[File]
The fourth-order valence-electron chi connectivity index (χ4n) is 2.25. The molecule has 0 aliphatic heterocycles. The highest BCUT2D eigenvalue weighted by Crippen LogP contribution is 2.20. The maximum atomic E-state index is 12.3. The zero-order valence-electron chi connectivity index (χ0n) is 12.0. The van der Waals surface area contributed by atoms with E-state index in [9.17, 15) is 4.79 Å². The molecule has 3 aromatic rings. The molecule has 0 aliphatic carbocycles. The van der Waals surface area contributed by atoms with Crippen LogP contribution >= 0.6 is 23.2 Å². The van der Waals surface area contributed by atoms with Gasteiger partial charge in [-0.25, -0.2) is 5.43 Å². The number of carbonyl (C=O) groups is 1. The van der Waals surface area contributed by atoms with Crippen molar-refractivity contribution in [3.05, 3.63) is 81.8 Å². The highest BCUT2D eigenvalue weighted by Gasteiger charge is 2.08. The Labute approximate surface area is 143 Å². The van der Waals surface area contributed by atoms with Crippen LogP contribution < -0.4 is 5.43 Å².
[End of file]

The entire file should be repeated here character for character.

The fourth-order valence-electron chi connectivity index (χ4n) is 2.25. The molecule has 0 aliphatic heterocycles. The highest BCUT2D eigenvalue weighted by Crippen LogP contribution is 2.20. The maximum atomic E-state index is 12.3. The zero-order valence-electron chi connectivity index (χ0n) is 12.0. The van der Waals surface area contributed by atoms with E-state index in [9.17, 15) is 4.79 Å². The molecule has 3 aromatic rings. The molecule has 0 aliphatic carbocycles. The van der Waals surface area contributed by atoms with Crippen LogP contribution >= 0.6 is 23.2 Å². The van der Waals surface area contributed by atoms with Gasteiger partial charge in [-0.25, -0.2) is 5.43 Å². The number of carbonyl (C=O) groups is 1. The van der Waals surface area contributed by atoms with Crippen molar-refractivity contribution in [3.05, 3.63) is 81.8 Å². The highest BCUT2D eigenvalue weighted by Gasteiger charge is 2.08. The Labute approximate surface area is 143 Å². The van der Waals surface area contributed by atoms with Crippen LogP contribution < -0.4 is 5.43 Å².